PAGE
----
Many people have dismissed Julia’s pragmatism as “backing down” and “not standing for anything”, but quite frankly, I think it is a good thing. This is politics after all: deals have to be struck and compromises have to be made to get anything done at all. As I’ve said here before, I often feel left wing/progressive voters are too idealistic—unless our leaders do a perfect job, we often don’t vote for them. But we have to face the reality that the nature of politics makes this virtually impossible. And it opens the way for conservative politicians to get into power, as conservative voters usually aren’t critical at all: they just believe what they want to believe (the facts be damned), and believe their politicians deliver on it, seemingly no matter what. We have to accept less than ideal solutions in the short term, so that more ideal solutions can be arrived at later. Otherwise, we are simply allowing the conservatives to turn back the clock. Read the rest of this entry »

We’ve been performing some major updates to my blog over the past week, so as I haven’t been able to post for so long, this post will be a bit of a grab bag. First of all, I’ve just posted my latest Bible reading (as always, along with an extended, super high quality fully nude version for my web site members). Secondly, as I mentioned we’ve performed some major updates to our blog software to bring it up to date, and we’ve made a few refinements to the design of the site at the same time—we want it to be the cleanest and most elegant blog on the net! And last, but certainly not least, I want to bring your attention to GodBlock (thanks to Joe Miller for the tip!). It has always amused me how hysterical people get about “protecting” children from pornography, when I am not aware of a single scientific study that shows it harms children at all—certainly, it is very difficult to understand how nudity could do any harm to children anyway. It seems to me that this widely held assumption is yet another form of sexual suppression brought to us by religion—which ironically, actually has been shown to have done serious psychological damage to children in many cases. So GodBlock turns the usual internet filter on its head, by protecting children from what could really harm them: religion.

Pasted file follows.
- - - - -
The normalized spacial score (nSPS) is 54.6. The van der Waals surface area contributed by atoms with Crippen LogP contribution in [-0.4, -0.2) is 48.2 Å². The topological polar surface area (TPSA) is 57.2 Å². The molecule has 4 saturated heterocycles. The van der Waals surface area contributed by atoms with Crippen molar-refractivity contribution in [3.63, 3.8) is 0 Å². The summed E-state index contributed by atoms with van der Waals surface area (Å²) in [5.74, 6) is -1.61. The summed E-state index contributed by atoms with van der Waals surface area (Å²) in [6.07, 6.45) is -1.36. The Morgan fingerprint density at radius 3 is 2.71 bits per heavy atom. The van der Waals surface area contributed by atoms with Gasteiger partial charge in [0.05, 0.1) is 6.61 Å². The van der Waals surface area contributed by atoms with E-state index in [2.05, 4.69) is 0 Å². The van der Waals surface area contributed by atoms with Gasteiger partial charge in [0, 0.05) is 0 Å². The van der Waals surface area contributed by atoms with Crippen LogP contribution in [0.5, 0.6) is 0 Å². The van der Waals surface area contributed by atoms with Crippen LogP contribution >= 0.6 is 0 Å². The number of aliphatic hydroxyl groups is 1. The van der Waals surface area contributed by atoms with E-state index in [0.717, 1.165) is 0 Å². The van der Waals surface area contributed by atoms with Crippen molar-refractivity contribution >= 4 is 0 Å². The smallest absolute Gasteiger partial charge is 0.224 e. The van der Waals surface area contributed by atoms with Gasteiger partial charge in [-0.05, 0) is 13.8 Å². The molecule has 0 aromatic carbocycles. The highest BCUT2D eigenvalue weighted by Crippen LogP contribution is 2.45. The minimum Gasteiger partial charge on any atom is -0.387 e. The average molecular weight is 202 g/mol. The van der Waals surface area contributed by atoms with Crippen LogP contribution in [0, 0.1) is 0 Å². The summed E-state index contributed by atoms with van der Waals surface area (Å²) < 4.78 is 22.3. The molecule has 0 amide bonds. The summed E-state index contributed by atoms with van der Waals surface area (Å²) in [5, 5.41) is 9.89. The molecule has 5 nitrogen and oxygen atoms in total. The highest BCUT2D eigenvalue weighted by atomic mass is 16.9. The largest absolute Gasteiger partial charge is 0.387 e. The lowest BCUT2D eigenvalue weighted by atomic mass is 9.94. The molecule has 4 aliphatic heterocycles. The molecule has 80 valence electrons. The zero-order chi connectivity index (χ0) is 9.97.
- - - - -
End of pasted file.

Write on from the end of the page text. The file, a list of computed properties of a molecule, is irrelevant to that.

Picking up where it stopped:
When I first heard that the Australian Labor party had ousted Kevin Rudd as Prime Minister, I wasn’t happy. Labor wasn’t doing that badly in the polls, so I just felt they were panicking too much; indeed, I feel they’ve been doing this for some time now, which I think is the main reason why they ended up doing so badly in the polls in the first place. I think they’ve actually done a pretty god job of running the country under very difficult circumstances—for example, Australia survived the global financial crisis better than any other first world country. Yes, they’ve made some mistakes, but I feel their mistakes are vastly outweighed by their achievements. The problem is that their mistakes have all come in the last few months (with an election looming), and the electorate has a very short memory. Read the rest of this entry »